We live in a consumer society and we make economic decisions everyday. You can buy the ice cream, the latte, or put $3 in the college fund, but you can only choose one – and they’re all economic decisions. Back when the internet bubble was hot, there was a lot of discussion about Clicks versus Bricks, about which things to do online and which things to do in real life.
There are some things that it’s OK to buy online (clicks).
There are some things you should only buy in person, in the store (the bricks).
Clicks are virtual transactions. Bricks are transactions in a store with a physical presence; you’ve got to be there.
It’s okay to buy ballgame or show tickets online. People buy books and computers and music online. You might buy canned good and cereals from an online grocer.
When you buy gloves, you go to the store to buy them. Shoes are something you buy in person. Vegetables and fruit are something you buy in person.
Let’s see if we can categorize these two non-intersecting sets.
Football tickets, show tickets, books, computers, canned goods, cereals: the things we buy online are commodities. A commodity is some good for which there is demand, which is supplied without qualitative differentiation across a market.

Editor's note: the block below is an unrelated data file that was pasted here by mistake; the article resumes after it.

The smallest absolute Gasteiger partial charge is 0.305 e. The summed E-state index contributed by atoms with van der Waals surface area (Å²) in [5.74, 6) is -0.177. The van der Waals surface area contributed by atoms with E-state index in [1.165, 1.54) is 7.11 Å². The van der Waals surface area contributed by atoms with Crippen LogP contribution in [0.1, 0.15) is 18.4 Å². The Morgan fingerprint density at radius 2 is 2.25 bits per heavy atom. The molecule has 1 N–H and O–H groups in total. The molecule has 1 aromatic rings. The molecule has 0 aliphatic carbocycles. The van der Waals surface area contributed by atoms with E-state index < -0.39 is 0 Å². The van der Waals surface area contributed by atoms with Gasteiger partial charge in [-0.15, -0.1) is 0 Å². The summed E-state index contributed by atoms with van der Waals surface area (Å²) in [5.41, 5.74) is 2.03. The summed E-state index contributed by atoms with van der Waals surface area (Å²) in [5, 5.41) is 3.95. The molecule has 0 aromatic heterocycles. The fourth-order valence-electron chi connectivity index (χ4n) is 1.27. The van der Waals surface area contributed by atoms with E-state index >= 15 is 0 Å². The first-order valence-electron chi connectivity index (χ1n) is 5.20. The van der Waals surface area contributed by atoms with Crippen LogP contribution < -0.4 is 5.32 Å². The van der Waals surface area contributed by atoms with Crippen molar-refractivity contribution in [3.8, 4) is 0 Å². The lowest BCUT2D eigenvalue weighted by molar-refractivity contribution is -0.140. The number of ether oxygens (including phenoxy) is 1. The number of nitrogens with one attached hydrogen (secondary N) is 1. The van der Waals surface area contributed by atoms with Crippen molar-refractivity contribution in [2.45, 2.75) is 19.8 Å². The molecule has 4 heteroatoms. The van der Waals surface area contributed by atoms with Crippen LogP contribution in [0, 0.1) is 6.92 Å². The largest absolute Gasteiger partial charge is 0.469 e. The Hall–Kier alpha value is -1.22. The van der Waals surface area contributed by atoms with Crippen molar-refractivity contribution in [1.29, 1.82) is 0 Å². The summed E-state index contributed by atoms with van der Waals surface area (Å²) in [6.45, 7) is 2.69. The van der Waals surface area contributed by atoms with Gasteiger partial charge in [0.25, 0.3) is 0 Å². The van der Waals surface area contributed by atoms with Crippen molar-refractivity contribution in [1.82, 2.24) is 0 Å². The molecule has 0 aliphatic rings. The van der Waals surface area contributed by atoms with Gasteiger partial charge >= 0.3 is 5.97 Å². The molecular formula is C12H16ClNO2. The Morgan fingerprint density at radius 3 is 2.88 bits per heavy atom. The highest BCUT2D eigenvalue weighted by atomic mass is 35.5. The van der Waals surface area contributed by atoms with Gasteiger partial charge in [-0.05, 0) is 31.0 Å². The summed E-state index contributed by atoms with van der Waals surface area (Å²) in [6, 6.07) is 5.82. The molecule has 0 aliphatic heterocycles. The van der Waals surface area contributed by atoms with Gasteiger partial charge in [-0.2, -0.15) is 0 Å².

Wristwatches, gloves, shoes, vegetables, fruit: the things we buy in person are an individualized, customized, situational product. They’re not commodities; they’re qualitatively differentiated. These buying decisions are complex interactions among available options.
The people that want to relocate your approach control, and the people who want to replace your tower with a virtual tower, believe that air traffic control service is a commodity. Route the comm lines using VoIP, route the radar sensor data over T-1 lines, and you can get it done from anywhere – and if you dumb it down enough, you can get it done by anybody.
And here’s a truth- part of the time, in normal operations during daylight hours and nice weather, you might get by with remote control ATC. A lot of low volume, normal ops / daytime / nice weather operations could probably get done that way.
However, the nonstandard operations, the night-time flying in hazardous weather, or the airplane with a problem – that’s not a commodity transaction, that’s an individualized, customized, situational product. You want a local craftsman who’s an expert in the area doing that work.
I think that everybody who believes that offsite Air Traffic Control is a great idea should buy their spouse or significant other some dress shoes and some nice gloves online, or else make the purchase over the phone to an offshore catalog phone center. Their spouse should have to wear them for a year. Most people wouldn’t take the risk.
If you wouldn’t buy shoes or gloves that way, why are we considering doing air traffic control that way?